One of the delights of travelling is the chance to experience new cuisines and sample authentic ethnic foods. Enjoying a delicious meal in a foreign city is as good as visiting the national museums – you learn about the traditions, culture and people from the food they share with you.
In the excitement of discovering a new country, however, there is always the temptation to go overboard. Who can say no to “just one more” bite? You’re on holiday after all!
But sometimes a sudden introduction of a new food can upset your digestion or disrupt your healthy eating habits. Here are a few tips to help you eat healthy on the road.
If you have dietary restrictions because of allergies or health conditions, or take medication regularly, make sure you know in advance what foods are common at your destination. A lot of restaurants publish their menus online, so you can get an idea of the sort of food, and the types of restaurant, that you should expect.
Spend a little time planning how to substitute your usual treats. When you arrive, try and stick to your normal eating schedule as much as possible. Keep a small snack in your handbag or daypack, just in case there are delays.
You can sometimes bring in snacks from the UK, but this varies from country to country. Be sure to check before you go, so that you don’t fall foul of customs!
Before you go, finding restaurants on TripAdvisor, or other online sources, can be useful. That way, you won’t just stop at the first fast-food place you find when you’re hungry and gorge on unhealthy food, while missing the local treats on offer.
Vitamins and medications
If you take vitamin tablets or other health supplements, you may wish to take these on holiday with you. That way, if you can’t find healthy options, or fancy spoiling yourself, at least your body can get some of the nutrients it needs.
If you take medications, check before you go whether there are any specific foods that you should avoid, and whether you can combine your medications with alcohol. Check with your pharmacist if you are unsure, and read the information that comes with your medication, even if you’ve been taking the medication for a while: it’s useful to remind yourself of things you might have forgotten.
Some foods and drink can prevent medicines from fully working. For example, the painkillers paracetamol and codeine are metabolised by the liver, so drinking alcohol as well can put a lot of stress on the liver. Thinking of a classic breakfast buffet, grapefruit can interfere with statins, and milk can interfere with some antibiotics.
Master the art of nibbling
Do taste the local speciality, but don’t binge on it. Give your body time to adjust to unaccustomed seasonings and sauces. Share a plate of starters with your partner or table mates, so you can sample without overeating. Eat slowly to savour every bite. If you discover something you really enjoy, learn how to pronounce it correctly so you can order it again!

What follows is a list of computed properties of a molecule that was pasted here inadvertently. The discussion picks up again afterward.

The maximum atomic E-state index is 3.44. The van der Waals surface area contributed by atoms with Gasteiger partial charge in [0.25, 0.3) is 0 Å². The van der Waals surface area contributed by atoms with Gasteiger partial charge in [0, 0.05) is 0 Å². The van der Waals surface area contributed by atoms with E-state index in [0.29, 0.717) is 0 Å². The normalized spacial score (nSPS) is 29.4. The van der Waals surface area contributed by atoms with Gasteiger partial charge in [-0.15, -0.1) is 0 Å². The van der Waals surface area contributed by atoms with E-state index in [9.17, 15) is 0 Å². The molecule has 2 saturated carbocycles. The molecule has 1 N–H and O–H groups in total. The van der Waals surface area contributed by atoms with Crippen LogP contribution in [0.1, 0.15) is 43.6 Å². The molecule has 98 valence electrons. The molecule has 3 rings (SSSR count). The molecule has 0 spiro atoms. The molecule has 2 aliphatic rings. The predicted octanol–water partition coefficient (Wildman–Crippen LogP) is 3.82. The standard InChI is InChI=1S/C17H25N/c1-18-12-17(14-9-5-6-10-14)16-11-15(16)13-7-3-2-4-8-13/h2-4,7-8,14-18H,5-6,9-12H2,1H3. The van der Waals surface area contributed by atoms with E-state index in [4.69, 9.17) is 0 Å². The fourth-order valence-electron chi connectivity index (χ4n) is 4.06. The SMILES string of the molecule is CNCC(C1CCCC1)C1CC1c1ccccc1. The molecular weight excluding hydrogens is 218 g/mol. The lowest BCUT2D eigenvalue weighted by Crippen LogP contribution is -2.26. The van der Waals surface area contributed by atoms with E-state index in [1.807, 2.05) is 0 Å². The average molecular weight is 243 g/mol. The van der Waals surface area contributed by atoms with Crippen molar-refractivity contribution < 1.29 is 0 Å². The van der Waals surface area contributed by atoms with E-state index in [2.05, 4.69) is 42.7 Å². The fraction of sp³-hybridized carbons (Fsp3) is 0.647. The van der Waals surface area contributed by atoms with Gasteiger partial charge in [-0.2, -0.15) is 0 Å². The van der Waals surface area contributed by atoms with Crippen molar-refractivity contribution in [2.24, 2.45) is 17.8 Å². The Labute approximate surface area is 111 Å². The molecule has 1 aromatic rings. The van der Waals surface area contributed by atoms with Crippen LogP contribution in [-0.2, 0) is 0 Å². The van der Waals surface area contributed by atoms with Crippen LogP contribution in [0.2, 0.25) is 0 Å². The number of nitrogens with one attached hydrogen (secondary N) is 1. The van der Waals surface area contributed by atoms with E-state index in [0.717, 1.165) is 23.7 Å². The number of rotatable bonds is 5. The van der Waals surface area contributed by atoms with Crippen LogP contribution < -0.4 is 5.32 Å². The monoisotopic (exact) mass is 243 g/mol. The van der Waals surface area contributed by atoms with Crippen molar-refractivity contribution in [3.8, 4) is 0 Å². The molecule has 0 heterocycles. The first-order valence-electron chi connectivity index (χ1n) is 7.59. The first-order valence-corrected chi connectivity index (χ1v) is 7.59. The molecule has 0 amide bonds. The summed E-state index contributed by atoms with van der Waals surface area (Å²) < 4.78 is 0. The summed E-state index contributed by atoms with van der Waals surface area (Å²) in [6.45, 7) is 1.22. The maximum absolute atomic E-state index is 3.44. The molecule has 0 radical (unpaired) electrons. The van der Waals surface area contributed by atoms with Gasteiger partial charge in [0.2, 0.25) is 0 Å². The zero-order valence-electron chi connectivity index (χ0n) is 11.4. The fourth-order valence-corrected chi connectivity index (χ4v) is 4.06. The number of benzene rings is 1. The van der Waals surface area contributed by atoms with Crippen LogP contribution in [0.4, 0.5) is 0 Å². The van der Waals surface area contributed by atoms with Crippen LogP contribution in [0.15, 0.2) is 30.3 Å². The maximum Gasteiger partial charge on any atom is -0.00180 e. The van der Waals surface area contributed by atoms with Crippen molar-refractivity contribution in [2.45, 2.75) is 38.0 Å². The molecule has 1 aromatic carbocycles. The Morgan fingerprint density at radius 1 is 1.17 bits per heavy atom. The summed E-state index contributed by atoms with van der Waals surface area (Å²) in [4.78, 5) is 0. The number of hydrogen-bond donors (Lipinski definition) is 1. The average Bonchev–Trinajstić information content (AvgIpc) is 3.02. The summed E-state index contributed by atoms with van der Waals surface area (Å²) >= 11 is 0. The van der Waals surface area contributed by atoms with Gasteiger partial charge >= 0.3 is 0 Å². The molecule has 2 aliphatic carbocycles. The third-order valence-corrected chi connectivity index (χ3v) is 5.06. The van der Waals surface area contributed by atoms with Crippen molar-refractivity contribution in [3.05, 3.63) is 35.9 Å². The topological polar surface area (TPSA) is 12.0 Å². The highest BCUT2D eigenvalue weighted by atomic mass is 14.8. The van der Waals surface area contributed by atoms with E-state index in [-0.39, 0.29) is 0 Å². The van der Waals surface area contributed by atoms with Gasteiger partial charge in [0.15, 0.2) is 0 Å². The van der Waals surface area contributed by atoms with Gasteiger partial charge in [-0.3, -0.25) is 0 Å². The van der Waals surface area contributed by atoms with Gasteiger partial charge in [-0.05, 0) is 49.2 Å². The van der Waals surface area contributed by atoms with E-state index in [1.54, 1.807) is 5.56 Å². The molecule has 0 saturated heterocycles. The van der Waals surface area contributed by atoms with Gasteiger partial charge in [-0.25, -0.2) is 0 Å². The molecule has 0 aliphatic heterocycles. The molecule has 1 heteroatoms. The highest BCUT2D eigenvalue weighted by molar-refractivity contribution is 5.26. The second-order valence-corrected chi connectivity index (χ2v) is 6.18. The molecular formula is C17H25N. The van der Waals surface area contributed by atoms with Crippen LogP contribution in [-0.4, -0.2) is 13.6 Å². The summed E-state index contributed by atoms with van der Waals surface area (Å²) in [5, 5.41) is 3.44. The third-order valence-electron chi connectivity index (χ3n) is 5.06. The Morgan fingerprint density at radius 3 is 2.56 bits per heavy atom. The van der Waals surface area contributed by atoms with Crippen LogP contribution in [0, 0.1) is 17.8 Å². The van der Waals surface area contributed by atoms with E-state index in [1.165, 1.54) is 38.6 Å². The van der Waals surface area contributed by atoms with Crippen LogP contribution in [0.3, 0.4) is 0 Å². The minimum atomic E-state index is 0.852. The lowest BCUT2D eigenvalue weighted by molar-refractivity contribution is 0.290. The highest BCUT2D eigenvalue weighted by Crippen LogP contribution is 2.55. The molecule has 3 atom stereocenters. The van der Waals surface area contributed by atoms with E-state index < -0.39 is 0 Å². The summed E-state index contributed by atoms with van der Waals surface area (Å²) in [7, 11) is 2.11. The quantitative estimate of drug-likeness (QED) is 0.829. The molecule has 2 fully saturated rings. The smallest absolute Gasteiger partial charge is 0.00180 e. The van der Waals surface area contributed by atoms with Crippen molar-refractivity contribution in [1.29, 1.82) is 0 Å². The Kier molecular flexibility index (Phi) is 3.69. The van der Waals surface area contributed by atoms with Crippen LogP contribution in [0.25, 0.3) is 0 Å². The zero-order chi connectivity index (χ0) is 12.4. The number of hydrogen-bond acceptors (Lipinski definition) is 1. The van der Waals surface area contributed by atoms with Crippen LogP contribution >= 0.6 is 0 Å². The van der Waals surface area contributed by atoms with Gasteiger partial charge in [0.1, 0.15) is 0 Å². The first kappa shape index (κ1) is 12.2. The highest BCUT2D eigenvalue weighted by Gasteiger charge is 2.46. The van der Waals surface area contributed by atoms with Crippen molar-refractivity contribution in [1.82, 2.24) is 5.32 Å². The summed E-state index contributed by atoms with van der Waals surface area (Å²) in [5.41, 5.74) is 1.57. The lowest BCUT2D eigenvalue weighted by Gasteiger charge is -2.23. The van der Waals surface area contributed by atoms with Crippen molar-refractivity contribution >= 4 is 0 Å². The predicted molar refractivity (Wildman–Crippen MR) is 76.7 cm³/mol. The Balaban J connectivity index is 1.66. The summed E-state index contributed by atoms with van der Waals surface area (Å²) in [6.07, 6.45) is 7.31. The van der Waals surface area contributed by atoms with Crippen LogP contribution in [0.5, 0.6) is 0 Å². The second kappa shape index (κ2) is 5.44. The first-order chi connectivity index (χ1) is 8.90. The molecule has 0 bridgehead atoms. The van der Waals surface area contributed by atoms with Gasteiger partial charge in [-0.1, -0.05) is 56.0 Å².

In a new restaurant, tell your waiter or waitress about any dietary restrictions you have, so they can advise you about certain dishes. Ask for the house recommendations. If the menu doesn’t explain a dish adequately, ask how it’s prepared. Do express your appreciation to the staff for their consideration.
Be aware that not all countries are as used to dealing with food allergies as the UK. There can also be language barriers and a lack of training: some staff do not fully appreciate what “dairy” means, and all the items that it includes, so you might need to spell out all the things you can’t eat (e.g. butter, milk, yoghurt, etc.). If in doubt, play it safe!
Drink water and avoid dehydration
Drink plenty of water every day. Keep a bottle of water in your jacket or bag. Staying hydrated keeps your energy level high, reduces overeating, and helps your body flush out toxins and waste.
Bottled water can be purer than tap water. In some places this isn’t a problem, but in other areas, drinking the local tap water (including ice in drinks) can make you ill if you are not used to it. Check online, and in your travel guide.
Sometimes, feeling hungry can really just mean you are dehydrated, and it’s water that your body needs, not food. This can lead you to over-eat and not get enough fluids: a double whammy!
Enjoy the wine and spirits with a little common sense. Locally brewed beer can be a pleasure, and a wine or whisky tasting can be a highlight of your trip. But too much alcohol can lead to dehydration or can lead you to make poor food choices. When it comes to alcohol, aim for quality, not quantity!
Be aware that alcohol can make you more intoxicated and dehydrated when you are flying, due to the effects of altitude and cabin pressure, so be especially careful around the start and end of your holiday.
When you come across a neighbourhood market, stop and shop. Locally-grown fruits and vegetables will often be fresher and more economical that supermarket purchases. It’s also an adventure in and of itself to navigate a foreign grocery, with all its sights, sounds and aromas. Pick up fresh or dried fruits, cheese, bread and pastries, find a scenic spot, and enjoy a picnic lunch.
Come home healthy!
Like music, food is a universal language. You may come home with new recipes to try in your own kitchen, or a new appreciation for a food you once disliked. Above all, though, come home healthy.